I recently returned from leading my annual study tour of the Holy Land. Israel’s future is more uncertain today than at any time since 1973, primarily because of the looming specter that is Iran.
The most recent edition of World Affairs journal carries a fascinating exchange on the question: should Israel attack Iran? Elliot Abrams, U.S. deputy national security advisor from 2005 to 2009, believes that it should. He cites Iranian leaders’ continued calls for the destruction of Israel. One Iranian military strategist recently noted that Iran could kill 60 percent of the Jewish population in Israel by targeting Tel Aviv, Jerusalem and Haifa with its Shahab 3 ballistic missiles.
If Iran obtained nuclear weapons, how much more aggressive would it become? Would such capacity embolden Hamas, Hezbollah, and other terrorist groups? Could Iran bring life in Israel to a standstill by launching a missile or plane that might be a nuclear attack? Would Iranian nuclear weapons spark a nuclear arms race in the Middle East, with unpredictable consequences?
In Abrams’ view, any setback to Iran’s nuclear program would be welcome, even if an attack did not destroy that program completely. He believes that Iranian proxies would not necessarily attack Israel, knowing that they would be met with overwhelming force. And he worries that delaying military action while waiting for sanctions to contain Iran’s nuclear threat only gives Tehran more time to build and secure its nuclear resources.
Robert Wexler, a former seven-term Democratic congressman from Florida, counters that “an attack might be necessary, but not yet.” He believes that economic sanctions are crippling the Iranian economy and stoking fires of resistance within the nation. He worries about attacks on Israel from terrorist groups and economic fallout from threats to the global oil supply. And he cites Israel’s “deep preference for an American-led strike” rather than one initiated by Israel.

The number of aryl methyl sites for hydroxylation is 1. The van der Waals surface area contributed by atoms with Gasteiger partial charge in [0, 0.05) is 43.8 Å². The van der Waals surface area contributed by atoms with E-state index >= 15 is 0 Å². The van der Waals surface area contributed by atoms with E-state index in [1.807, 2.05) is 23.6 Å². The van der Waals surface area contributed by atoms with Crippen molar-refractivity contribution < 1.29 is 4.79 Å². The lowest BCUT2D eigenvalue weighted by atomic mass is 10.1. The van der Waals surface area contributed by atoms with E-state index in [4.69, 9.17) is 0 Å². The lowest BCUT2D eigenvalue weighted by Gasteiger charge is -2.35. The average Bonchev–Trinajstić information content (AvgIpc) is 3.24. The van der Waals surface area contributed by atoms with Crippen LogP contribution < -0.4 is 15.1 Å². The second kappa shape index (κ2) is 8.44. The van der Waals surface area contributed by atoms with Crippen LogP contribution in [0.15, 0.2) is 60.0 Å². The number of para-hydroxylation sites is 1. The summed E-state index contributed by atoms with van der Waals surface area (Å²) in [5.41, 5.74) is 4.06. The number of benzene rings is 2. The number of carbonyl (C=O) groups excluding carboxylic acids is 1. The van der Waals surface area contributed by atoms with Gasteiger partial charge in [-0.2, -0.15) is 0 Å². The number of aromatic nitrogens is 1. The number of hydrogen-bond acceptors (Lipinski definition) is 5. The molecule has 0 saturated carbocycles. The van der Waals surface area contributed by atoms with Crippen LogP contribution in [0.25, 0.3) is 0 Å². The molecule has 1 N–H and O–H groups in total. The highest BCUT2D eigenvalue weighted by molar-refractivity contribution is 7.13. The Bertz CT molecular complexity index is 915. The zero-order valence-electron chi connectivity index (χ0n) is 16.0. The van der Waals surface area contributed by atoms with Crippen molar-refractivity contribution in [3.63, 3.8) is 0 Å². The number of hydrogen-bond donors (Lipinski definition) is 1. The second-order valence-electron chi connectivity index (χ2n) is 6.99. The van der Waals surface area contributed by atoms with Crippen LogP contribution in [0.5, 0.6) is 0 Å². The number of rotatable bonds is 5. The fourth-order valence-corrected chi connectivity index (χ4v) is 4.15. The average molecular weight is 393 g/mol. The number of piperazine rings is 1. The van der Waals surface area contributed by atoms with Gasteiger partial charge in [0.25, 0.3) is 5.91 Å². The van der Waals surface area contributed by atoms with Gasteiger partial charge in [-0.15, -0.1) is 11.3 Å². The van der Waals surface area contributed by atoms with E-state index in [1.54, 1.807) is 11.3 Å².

Both men agree that America should clearly state our intention to use military force to stop Iran’s nuclear program. According to Wexler, “What is needed is an ironclad American assurance that if Israel refrains from acting in its own window of opportunity—and all other options have failed to halt Tehran’s nuclear quest—Washington will act to prevent a nuclear Iran while it is still within its power to do so.”
Abrams cites the Carter Doctrine, announced in 1980, that “an attempt by any outside force to gain control of the Persian Gulf region will be regarded as an assault on the vital interests of the United States of America, and such an assault will be repelled by any means necessary, including military force.” He notes that “no president has said anything like that regarding Iran’s nukes.”
Whichever side of this debate we take, let’s agree to obey the biblical admonition: “Pray for the peace of Jerusalem: ‘May those who love you be secure. May there be peace within your walls and security within your citadels'” (Psalm 122:6-7). Such intercession has never been more urgent than it is today.